The Earthquake Recovery Commission should blacklist companies that exploit migrant workers, a migrant workers' advocate says.
First Union spokesman Dennis Maga says those with power and money need to take a stand against migrant exploitation in Christchurch's rebuild.
The call comes as the Government works on legislation that will make the exploitation of legal migrant workers a criminal matter.
Maga said small companies were the most likely to exploit migrant workers. These small companies act as subcontractors for bigger companies commissioned by the Earthquake Commission to do the work.
In one case, a subcontractor had made 40 employees work for free on Saturdays, Maga said. He could not give more details as the matter had since then been resolved on the condition of confidentiality.
In another, unresolved, case, 15 employees said they had not been paid for up to 11 weeks.
Maga said parent companies hiring the subcontractors should not shrug off responsibility. EQC and the Christchurch City Council should not commission rogue employers to do lucrative work in the rebuild.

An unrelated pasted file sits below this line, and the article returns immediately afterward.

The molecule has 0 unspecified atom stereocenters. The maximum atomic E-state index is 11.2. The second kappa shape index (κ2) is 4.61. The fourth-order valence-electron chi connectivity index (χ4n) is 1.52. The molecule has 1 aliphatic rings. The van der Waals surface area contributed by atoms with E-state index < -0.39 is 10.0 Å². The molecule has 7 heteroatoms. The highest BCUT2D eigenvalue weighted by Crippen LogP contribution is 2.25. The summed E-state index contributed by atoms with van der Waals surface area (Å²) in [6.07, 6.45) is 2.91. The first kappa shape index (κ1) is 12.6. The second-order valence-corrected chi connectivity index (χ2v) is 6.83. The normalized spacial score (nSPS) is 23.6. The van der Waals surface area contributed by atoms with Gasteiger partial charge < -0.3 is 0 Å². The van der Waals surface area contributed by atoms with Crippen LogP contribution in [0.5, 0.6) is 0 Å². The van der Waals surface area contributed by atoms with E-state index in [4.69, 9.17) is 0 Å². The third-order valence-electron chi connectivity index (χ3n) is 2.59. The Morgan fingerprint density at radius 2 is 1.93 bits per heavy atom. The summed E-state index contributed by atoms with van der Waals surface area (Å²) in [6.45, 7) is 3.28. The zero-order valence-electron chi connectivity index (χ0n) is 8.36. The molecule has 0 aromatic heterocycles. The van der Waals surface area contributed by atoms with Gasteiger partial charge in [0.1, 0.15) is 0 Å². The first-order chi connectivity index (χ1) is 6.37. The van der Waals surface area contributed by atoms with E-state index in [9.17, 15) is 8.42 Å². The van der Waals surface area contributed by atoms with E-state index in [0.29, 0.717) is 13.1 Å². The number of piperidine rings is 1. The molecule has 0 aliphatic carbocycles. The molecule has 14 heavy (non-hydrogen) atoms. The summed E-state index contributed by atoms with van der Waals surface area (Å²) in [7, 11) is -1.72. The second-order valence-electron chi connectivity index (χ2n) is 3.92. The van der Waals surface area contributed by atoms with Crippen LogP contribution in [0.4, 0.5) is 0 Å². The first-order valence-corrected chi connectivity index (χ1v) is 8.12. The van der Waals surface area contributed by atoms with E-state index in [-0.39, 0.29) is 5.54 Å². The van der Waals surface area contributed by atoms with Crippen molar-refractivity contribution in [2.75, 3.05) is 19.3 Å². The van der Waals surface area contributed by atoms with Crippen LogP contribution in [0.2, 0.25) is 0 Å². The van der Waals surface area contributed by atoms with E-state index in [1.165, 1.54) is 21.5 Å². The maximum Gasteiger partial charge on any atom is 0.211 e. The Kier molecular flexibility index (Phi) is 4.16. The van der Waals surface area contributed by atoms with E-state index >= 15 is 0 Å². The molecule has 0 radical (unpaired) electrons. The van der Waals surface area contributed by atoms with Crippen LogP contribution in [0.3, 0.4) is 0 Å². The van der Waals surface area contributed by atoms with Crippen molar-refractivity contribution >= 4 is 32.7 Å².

He said it was hard to chase subcontractors because it was easy for the small companies to shut down when things went wrong.
"They can simply shut down their business and form another one the next day. That is what is happening right now. We are concerned about this.
"We'd like the Government to look into the records of these subcontracting companies, especially when they are employing foreign workers."
Maga is calling on the EQC to establish a memorandum of understanding with the parent companies commissioned to do work.
"EQC should be proactive and take away contracts from rogue employers. There are lots of vultures out there, waiting for opportunities to exploit migrants."
EQC Canterbury home repair programme manager Reid Stiven said EQC did not condone the exploitation of migrant workers. Fletcher EQR managed the relationship with contractors on its behalf.
"The Canterbury home repair programme has a good track record of implementing good workplace standards for repairs."
Fletcher EQR could not be contacted for comment yesterday.
Maga said First Union would also ask Immigration New Zealand to include the option to penalise managing directors or chief executives over migrant exploitation, even if the business is under liquidation.
"Otherwise we're going to have a problem to chase these employers to pay the workers."
The Immigration Amendment Bill ,introduced to Parliament in October, could impose a jail sentence of up to seven years, and fines of up to $100,000, on rogue employers.
Immigration Minister Michael Woodhouse said at the time that migrants faced problems including being paid below the minimum wage, being forced to work extra hours without pay, or having their passports withheld.
Woodhouse said on radio yesterday that exploitation of migrants was a small problem but was at risk of becoming a larger one.